The significance of communication in emergency management: what’s changed since 2010?

Ryan, Barbara (2017) The significance of communication in emergency management: what’s changed since 2010? The Australian Journal of Emergency Management, 32 (1). pp. 24-31. ISSN 1324-1540

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In 2010, Ryan and Matheson (2010) compiled evidence to quantify the importance of communication activities to emergency management. The study involved a comprehensive content analysis of emergency incident and emergency exercise debriefing sessions and reports spanning 2003 to 2008. Six years on, this 2015 study replicates that work to determine the current significance of communication in emergency management. It also identifies trends in issues that occur during emergency events. This study considers recommendations and findings from 22 reviews of recent disaster events and training exercises from around Australia. Using content analysis, 20.4 per cent of the findings relate to issues with communicating with communities. This represents an increase of 1.3 per cent on the 2010 study. Resourcing, skills in social media, and community consultation and engagement feature in the study results.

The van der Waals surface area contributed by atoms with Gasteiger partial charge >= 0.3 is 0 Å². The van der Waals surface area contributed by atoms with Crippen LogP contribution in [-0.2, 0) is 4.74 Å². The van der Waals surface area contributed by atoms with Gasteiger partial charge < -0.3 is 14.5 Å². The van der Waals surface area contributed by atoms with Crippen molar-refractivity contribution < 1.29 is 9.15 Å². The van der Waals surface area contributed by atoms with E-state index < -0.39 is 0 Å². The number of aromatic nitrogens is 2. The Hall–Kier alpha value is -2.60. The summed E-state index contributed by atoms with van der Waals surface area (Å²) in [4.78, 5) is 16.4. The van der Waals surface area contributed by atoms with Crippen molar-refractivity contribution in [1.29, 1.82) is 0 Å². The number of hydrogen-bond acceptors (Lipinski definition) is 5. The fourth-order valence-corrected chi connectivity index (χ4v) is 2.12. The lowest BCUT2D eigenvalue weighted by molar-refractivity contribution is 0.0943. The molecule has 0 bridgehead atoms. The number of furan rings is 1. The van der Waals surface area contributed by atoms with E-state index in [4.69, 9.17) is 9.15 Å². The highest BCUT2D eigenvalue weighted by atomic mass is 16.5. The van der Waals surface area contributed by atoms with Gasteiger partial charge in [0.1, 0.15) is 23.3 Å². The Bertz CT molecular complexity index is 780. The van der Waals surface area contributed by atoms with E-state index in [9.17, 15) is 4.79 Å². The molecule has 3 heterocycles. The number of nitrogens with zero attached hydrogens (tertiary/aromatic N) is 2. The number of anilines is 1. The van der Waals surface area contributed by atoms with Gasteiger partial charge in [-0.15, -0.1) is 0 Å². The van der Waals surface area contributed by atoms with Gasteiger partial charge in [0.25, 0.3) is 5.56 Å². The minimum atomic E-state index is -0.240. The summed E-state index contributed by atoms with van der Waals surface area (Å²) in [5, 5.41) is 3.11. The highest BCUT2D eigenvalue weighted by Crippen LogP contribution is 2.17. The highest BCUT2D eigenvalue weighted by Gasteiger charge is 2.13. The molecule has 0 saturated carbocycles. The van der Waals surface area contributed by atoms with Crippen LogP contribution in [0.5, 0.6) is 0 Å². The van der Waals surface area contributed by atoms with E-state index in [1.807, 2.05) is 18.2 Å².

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Item Type: Article (Commonwealth Reporting Category C)
Refereed: Yes
Item Status: Live Archive
Additional Information: Published version made available under Open Access.
Faculty/School / Institute/Centre: Current - Faculty of Business, Education, Law and Arts - School of Arts and Communication
Date Deposited: 02 Nov 2017 05:17
Last Modified: 17 Apr 2018 01:53
Uncontrolled Keywords: communication; disaster; emergency; agencies; community; engagement; media
Fields of Research : 20 Language, Communication and Culture > 2001 Communication and Media Studies > 200101 Communication Studies
Socio-Economic Objective: E Expanding Knowledge > 97 Expanding Knowledge > 970120 Expanding Knowledge in Language, Communication and Culture

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